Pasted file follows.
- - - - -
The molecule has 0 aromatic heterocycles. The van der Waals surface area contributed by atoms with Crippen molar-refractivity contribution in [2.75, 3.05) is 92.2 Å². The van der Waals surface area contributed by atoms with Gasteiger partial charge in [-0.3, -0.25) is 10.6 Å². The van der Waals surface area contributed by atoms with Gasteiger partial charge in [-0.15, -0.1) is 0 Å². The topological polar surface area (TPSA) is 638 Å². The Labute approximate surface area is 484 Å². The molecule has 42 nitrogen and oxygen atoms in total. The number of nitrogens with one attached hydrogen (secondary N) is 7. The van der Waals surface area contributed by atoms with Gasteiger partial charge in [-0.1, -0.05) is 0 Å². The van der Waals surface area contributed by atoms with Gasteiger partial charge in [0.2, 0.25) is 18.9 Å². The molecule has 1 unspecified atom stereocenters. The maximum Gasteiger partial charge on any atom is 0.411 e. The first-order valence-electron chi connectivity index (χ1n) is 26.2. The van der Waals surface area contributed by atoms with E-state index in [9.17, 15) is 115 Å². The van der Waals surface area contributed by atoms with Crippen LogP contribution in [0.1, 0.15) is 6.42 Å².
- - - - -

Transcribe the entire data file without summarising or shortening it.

The molecule has 0 aromatic heterocycles. The van der Waals surface area contributed by atoms with Crippen molar-refractivity contribution in [2.75, 3.05) is 92.2 Å². The van der Waals surface area contributed by atoms with Gasteiger partial charge in [-0.3, -0.25) is 10.6 Å². The van der Waals surface area contributed by atoms with Gasteiger partial charge in [-0.15, -0.1) is 0 Å². The topological polar surface area (TPSA) is 638 Å². The Labute approximate surface area is 484 Å². The molecule has 42 nitrogen and oxygen atoms in total. The number of nitrogens with one attached hydrogen (secondary N) is 7. The van der Waals surface area contributed by atoms with Gasteiger partial charge in [-0.1, -0.05) is 0 Å². The van der Waals surface area contributed by atoms with Gasteiger partial charge in [0.2, 0.25) is 18.9 Å². The molecule has 1 unspecified atom stereocenters. The maximum Gasteiger partial charge on any atom is 0.411 e. The first-order valence-electron chi connectivity index (χ1n) is 26.2. The van der Waals surface area contributed by atoms with E-state index in [9.17, 15) is 115 Å². The van der Waals surface area contributed by atoms with Crippen LogP contribution in [0.1, 0.15) is 6.42 Å².